The Globe, Cardiff
11th July 2015
Louder Than War’s Nick Fist headed down to Cardiff’s Globe venue in order to see Resurrection, a Stone Rose tribute band. Can they recreate the heady days of the ’90s?
Info, like stage times, is not always easy to garner at this venue. We were there at 8 o’clock only to find the place virtually empty. The band did not eventually come on until gone 9:30, so we had a bit of a wait.
By this time, the place had filled up considerably, with many people not arriving until after 9 – if they hadn’t found out in advance, I suppose it was more a case of making an educated guess about when things might get underway. It was hot in here, so staying away until the start time proper was key.
Before even the band were on, someone had placed a Cardiff City/Wales flag on the monitors, and this was to set the tone for the night. All throughout, there would be much chanting of “Bluebirds” and doing of the ayatollah. My young female companion, who I wanted to initiate into the cult of the Stone Roses (though it was she in fact who’d given me the heads-up about the gig, having seen a poster in town) was a bit mystified as to just why there was such a strong football following in the crowd, and asked whether this happened at all Roses gigs. I reminded her that in the case of it being Cardiff, a certain shirt throwing incident that is part of both Cardiff and Stone Roses folklore might be a partial contributory factor.
In fairness, despite the rowdiness, there was never a hint of any trouble. I ran into a guy I used to see often at Cardiff games, the author, no less, of one of my favourite books on Cardiff hooliganism, “Patches, Checks and Violence.” He’s well into his fashion, and there was a range of attire at this gig, with Ellesse clothing definitely seeming to be back in vogue. But anyway, for a large part, tonight, he was leading the dancing at the front. The size of the crowd was ideal to allow a good space for some extravagant shape throwing by many.
There seems to be something about tribute bands where they do seem quite happy to let the crowd just enjoy themselves, and get involved – let’s face it, to base a career on looking and sounding like another band, you’d think they’d have to be pretty big fans themselves, so of course you’d expect them to be quite happy for other fans too. This particular tribute band are no great lookalikes – “Ian” would probably be better as an Ian Curtis in a Joy Division tribute, “John” had the hair and the shirt, but not really the looks, “Mani” had the shirt, but definitely not the looks – picked more for his skills on the bass, I expect – and “Reni” was a little more portly than Mr Wren (although he himself has put on weight in recent years, I think!), but of course, with Brazil top and bucket hat, it worked ok. With lemon designs in the background and on the drum-kit, and with Ian carrying off the swagger pretty well, the general look was there.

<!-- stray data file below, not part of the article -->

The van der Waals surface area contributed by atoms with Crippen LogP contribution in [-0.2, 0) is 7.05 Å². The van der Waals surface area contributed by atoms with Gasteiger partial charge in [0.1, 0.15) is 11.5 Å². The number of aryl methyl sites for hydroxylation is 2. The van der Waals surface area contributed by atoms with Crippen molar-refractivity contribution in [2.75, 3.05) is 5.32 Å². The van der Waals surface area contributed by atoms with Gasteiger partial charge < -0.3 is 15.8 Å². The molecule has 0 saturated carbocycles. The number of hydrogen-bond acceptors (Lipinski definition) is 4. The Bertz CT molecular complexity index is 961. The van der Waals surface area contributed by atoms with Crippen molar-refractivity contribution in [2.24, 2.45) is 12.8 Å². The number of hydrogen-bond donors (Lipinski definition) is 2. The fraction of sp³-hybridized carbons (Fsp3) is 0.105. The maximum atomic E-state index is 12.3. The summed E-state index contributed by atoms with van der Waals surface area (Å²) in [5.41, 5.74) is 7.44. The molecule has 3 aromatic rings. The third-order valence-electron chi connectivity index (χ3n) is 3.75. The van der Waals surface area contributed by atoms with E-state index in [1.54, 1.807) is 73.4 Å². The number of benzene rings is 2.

Most importantly, the sound was there. Very authentic guitar parts; the presumably deliberate, never perfect vocal. All carried off very well.
Plus, a pretty amazing set-list. Despite just the two albums, with enough non-album singles, a few good b-sides, and with the debut album having barely a filler, any tribute act is not going to find too much difficulty selecting a decent list of songs. There was I with my “Standing Here” t-shirt (the only person, as far as I could see in a Stone Roses t-shirt! Never know if it’s really the done thing when watching a tribute…), and that was one song they didn’t play, but it was “Adored”/”She Bangs The Drums”/”Waterfall” for starters, as you might expect, a smattering from “Second Coming”, including “10 Storey Lovesong” melding, as per the album, nicely and effectively into “Daybreak”, “Fools Gold” of course (long, and awesome), “Elephant Stone”, and all the other greats from the debut album.
“Good Times” was a slightly unusual choice I thought, but the lyrics seemed fitting for the mostly 40-something crowd. Tonight was all about having a good time, and remembering the good times. It was very much carefree, at times almost descending into mayhem, but never quite tipping over the edge. Roses crowds are amazing cross sections; different classes and cultures, but they come together and don’t seem to clash; there’s just a great feeling of love, it always seems.
By the end, with the inevitable “Resurrection”, the whole place was just one rocking party, but bizarrely, I suddenly felt this wasn’t quite right, with it not being the proper band on stage. This thought, I can assure you, stemmed purely from alcohol consumption however.
It’s four years now since the real Roses reformed. It’s weird in a way – they still haven’t done much! No interviews, no new songs – keeping up the mystique, just like in the old days, in many ways. But one significant thing they still have not done is play a gig in Wales. Judging from the reaction to this tribute act – albeit a very good one – if and when The Stone Roses do finally name a date, the night is going to be one of complete bedlam!